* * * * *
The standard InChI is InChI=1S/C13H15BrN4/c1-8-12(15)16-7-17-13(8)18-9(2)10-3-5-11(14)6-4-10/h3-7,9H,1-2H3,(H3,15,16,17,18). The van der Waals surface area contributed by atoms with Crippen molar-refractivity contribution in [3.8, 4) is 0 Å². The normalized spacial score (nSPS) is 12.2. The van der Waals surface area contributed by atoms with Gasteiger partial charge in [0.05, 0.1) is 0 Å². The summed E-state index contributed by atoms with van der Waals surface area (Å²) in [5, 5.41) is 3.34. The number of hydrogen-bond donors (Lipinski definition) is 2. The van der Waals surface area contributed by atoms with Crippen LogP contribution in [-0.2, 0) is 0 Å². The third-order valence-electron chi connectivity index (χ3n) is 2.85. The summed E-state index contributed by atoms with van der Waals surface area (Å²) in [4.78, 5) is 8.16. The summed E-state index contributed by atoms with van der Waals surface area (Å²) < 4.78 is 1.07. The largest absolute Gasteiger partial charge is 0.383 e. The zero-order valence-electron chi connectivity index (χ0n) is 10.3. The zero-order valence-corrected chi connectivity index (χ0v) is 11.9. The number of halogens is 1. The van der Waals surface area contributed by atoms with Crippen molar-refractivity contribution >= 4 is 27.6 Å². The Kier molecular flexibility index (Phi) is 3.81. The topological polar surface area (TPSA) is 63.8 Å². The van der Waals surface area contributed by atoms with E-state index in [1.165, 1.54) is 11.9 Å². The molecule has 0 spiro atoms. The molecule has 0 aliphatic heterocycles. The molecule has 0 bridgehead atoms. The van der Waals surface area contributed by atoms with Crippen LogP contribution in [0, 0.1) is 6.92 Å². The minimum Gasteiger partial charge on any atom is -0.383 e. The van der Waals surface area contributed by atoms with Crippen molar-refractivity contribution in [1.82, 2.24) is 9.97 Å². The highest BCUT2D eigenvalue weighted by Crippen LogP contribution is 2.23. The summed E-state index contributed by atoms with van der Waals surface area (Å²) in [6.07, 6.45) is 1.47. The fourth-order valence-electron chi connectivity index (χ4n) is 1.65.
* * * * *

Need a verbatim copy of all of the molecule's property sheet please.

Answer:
The standard InChI is InChI=1S/C13H15BrN4/c1-8-12(15)16-7-17-13(8)18-9(2)10-3-5-11(14)6-4-10/h3-7,9H,1-2H3,(H3,15,16,17,18). The van der Waals surface area contributed by atoms with Crippen molar-refractivity contribution in [3.8, 4) is 0 Å². The normalized spacial score (nSPS) is 12.2. The van der Waals surface area contributed by atoms with Gasteiger partial charge in [0.05, 0.1) is 0 Å². The summed E-state index contributed by atoms with van der Waals surface area (Å²) in [5, 5.41) is 3.34. The number of hydrogen-bond donors (Lipinski definition) is 2. The van der Waals surface area contributed by atoms with Crippen LogP contribution in [-0.2, 0) is 0 Å². The third-order valence-electron chi connectivity index (χ3n) is 2.85. The summed E-state index contributed by atoms with van der Waals surface area (Å²) in [4.78, 5) is 8.16. The summed E-state index contributed by atoms with van der Waals surface area (Å²) < 4.78 is 1.07. The largest absolute Gasteiger partial charge is 0.383 e. The zero-order valence-electron chi connectivity index (χ0n) is 10.3. The zero-order valence-corrected chi connectivity index (χ0v) is 11.9. The number of halogens is 1. The van der Waals surface area contributed by atoms with Crippen molar-refractivity contribution >= 4 is 27.6 Å². The Kier molecular flexibility index (Phi) is 3.81. The topological polar surface area (TPSA) is 63.8 Å². The van der Waals surface area contributed by atoms with E-state index in [1.165, 1.54) is 11.9 Å². The molecule has 0 spiro atoms. The molecule has 0 aliphatic heterocycles. The molecule has 0 bridgehead atoms. The van der Waals surface area contributed by atoms with Crippen LogP contribution in [0, 0.1) is 6.92 Å². The minimum Gasteiger partial charge on any atom is -0.383 e. The van der Waals surface area contributed by atoms with Crippen molar-refractivity contribution in [1.82, 2.24) is 9.97 Å². The highest BCUT2D eigenvalue weighted by Crippen LogP contribution is 2.23. The summed E-state index contributed by atoms with van der Waals surface area (Å²) in [6.07, 6.45) is 1.47. The fourth-order valence-electron chi connectivity index (χ4n) is 1.65.